14 Million People Under Winter Weather Alerts as Cold and Snow Greet Post-Thanksgiving Travelers

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As Thanksgiving festivities wrap up across the United States, a Plains-to-Great Lakes winter storm is sweeping in, putting 14 million people under winter weather alerts. This chilly weather front is a stark reminder that, amid growing concerns about climate change, the seasons still bring traditional winter conditions to many regions.

Pedestrians and traffic on a winter day.

Image: gremlin, iStock

Icy blast sweeps across the nation

From the Texas Panhandle to the Great Lakes and the East Coast, below-normal temperatures are expected to prevail. The seasonal west-to-east upper-level low-pressure system is bringing rain and, in some areas, up to half a foot of snow, as per federal forecasters. According to NBC News, temperatures could plummet 5 to 30 degrees below normal.

This winter front is arriving just as post-pandemic air travel is booming, with a record-breaking 2.9 million people expected to fly home on Sunday following Thanksgiving. Scott Keyes, founder of going.com, a platform for alerting travelers to discounted flights, has remarked that Sunday's weather may be "perhaps the biggest test in air travel history" for U.S. carriers.

A cold reality amid climate concerns

For many who experienced scorching heat just last month, this sudden cold snap may come as a surprise. It marks the fifth consecutive month of record-high global temperatures measured above a preindustrial average. While concerns about climate change are undoubtedly valid, it's essential to remember that natural weather variations like this winter storm are still part of our planet's climate system.

Holiday weekend weather effects

The effects of this holiday weekend weather include traditional November elements, such as lake-effect snow in the Great Lakes region and rain along the mid-Atlantic coast, as reported by federal forecasters.

On Saturday, the winter storm already gave parts of the West a taste of winter, with a freeze warning in effect for the Las Vegas Valley and snow spotted on a Santa Fe, New Mexico, freeway. According to the National Weather Service, Wichita, Kansas, was expected to receive up to 4 inches of snow, with minor accumulations in Kansas City, Missouri, into Saturday evening. Some parts of the state could even see up to 8 inches of snow and experience bitter winds reaching 40 mph.

Cold air from the north fills the atmosphere behind the system, leading to snowfall in parts of Michigan, Ohio, Pennsylvania, and New York state, as forecasted by the weather service. The system is forecast to reach the Northeast by Tuesday. Still, its behavior along the East Coast may lead to warmer temperatures, allowing precipitation to fall as rain, as mentioned in a nationwide forecast discussion by the NWS.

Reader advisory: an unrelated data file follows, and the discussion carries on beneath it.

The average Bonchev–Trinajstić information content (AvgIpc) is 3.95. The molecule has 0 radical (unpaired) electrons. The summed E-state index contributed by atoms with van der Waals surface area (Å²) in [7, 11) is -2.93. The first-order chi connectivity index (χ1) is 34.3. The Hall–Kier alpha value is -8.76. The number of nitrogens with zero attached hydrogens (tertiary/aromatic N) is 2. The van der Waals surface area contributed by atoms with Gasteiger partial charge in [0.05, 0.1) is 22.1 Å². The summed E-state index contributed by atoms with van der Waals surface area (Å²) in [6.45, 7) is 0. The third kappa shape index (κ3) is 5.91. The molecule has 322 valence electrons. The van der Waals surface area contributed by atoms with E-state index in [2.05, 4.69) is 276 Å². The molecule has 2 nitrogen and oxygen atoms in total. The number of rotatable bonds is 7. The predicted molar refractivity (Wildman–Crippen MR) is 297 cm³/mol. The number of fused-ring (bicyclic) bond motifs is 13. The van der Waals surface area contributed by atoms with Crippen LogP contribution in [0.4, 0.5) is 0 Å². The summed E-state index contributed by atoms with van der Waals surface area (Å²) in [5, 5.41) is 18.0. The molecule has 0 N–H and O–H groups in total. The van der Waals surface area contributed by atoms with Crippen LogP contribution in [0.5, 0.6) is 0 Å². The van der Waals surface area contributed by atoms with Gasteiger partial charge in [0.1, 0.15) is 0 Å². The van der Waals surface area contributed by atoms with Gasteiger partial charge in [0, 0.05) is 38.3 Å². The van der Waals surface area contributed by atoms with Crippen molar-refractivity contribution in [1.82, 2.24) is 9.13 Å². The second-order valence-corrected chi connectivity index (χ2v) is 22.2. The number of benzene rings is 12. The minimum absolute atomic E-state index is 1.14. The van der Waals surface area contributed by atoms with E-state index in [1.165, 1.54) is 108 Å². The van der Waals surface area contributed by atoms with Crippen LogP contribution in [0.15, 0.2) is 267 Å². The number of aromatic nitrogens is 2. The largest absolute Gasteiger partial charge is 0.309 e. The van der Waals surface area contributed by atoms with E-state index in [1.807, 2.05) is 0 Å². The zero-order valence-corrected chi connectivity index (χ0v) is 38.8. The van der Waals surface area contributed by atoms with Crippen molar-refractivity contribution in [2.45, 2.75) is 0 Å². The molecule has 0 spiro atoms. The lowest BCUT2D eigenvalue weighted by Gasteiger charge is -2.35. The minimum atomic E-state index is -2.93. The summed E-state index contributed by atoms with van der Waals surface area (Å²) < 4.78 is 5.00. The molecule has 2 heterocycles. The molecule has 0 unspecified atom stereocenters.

Winter storm warning criteria revamped by National Weather Service

In addition to the winter weather conditions, the National Weather Service has significantly changed the criteria for Winter Storm Warnings across the country. They have released a new map that will serve as the basis for issuing winter storm watches and warnings throughout the U.S.

Previously, the criteria for issuing these watches and warnings were determined individually by each of the 122 NWS offices for their respective jurisdictions, which typically covered between 10 and 20 counties. Under the new criteria, all local NWS offices will follow thresholds assigned to them by the main NWS office, simplifying the process.

The new "Winter Storm Warning Criteria" map assigns color-coded snowfall thresholds based on county or geography. For example, Knox County in East Tennessee requires 3 inches of snowfall for a Winter Storm Warning, while the often-snowy Wasatch Mountains in northern Utah have a higher threshold of 18 inches.

These changes aim to streamline and standardize the issuing of winter storm watches and warnings, ensuring that alerts are consistent and easy to understand nationwide.

As this winter storm unfolds, travelers and residents in affected areas need to stay updated on weather alerts and take necessary precautions to stay safe in the face of wintry conditions. Whether you're traveling or staying put, keeping an eye on the forecast can help you plan accordingly and ensure a smooth transition into the winter season.

Rebecca Edwards
Written by
Rebecca Edwards
Rebecca is the lead safety reporter and in-house expert for SafeWise.com. She has been a journalist and blogger for over 25 years, with a focus on home and community safety for the past decade. Rebecca spends dozens of hours every month poring over crime and safety reports and spotting trends. Her expertise is sought after by publications, broadcast journalists, non-profit organizations, podcasts, and more. You can find her expert advice and analysis in places like NPR, TechCrunch, The Washington Post, The Chicago Tribune, The Miami Herald, HGTV, MSN, Reader's Digest, Real Simple, and an ever-growing library of podcast, radio and TV clips in the US and abroad.

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